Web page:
The debate over whether to move to annual sessions is a long-standing battle in Oregon politics, but the voters have resisted the move from citizen legislators to professional lawmakers. Because Oregon's state budget is written in two-year increments and, having no sales tax, its revenue is based largely on income taxes, it is often significantly over- or under-budget. Recent legislatures have had to be called into special session repeatedly to address revenue shortfalls resulting from economic downturns, bringing to a head the need for more frequent legislative sessions. Oregon Initiative 71, passed in 2010, mandates the Legislature to begin meeting every year, for 160 days in odd-numbered years, and 35 days in even-numbered years.


File:Oregon voter reg 1950-2006.png|thumb|250px|Party registration in Oregon, 1950–2006. {{legend|purple|total}} {{legend|red|Democratic Party}} {{legend|yellow|Republican Party}} {{legend

The state maintains formal relationships with the nine federally recognized tribes in Oregon:

Oregonians have voted for the Democratic Presidential candidate in every election since 1988. In 2004 and 2006, Democrats won control of the state Senate and then the House. Since the late 1990s, Oregon has been represented by four Democrats and one Republican in the U.S. House of Representatives. Since 2009, the state has had two Democratic Senators, Ron Wyden and Jeff Merkley. Oregon voters have elected Democratic governors in every election since 1986, most recently electing John Kitzhaber over Republican Chris Dudley in 2010.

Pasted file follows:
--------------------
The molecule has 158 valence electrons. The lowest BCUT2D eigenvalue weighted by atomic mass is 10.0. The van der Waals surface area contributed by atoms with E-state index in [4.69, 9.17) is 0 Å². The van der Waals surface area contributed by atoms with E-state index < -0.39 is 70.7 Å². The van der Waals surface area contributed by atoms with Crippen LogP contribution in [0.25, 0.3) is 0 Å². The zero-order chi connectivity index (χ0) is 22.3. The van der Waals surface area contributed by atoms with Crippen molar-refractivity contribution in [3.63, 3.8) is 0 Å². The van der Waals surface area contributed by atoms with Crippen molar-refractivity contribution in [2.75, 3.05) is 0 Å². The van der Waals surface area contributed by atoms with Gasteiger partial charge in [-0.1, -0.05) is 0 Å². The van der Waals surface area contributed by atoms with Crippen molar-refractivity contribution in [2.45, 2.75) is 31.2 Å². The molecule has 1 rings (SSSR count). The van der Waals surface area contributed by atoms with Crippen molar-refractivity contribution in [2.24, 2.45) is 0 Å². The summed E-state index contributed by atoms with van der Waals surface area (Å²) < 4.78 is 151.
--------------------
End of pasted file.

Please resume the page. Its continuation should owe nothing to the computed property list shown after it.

The base of Democratic support is largely concentrated in the urban centers of the Willamette Valley. The eastern two-thirds of the state beyond the Cascade Mountains typically votes Republican; in 2000 and 2004, George W. Bush carried every county east of the Cascades. However, the region's sparse population means that the more populous counties in the Willamette Valley usually outweigh the eastern counties in statewide elections.

Oregon's politics are largely similar to those of neighboring Washington&nbsp;– for instance, in the contrast between urban and rural issues.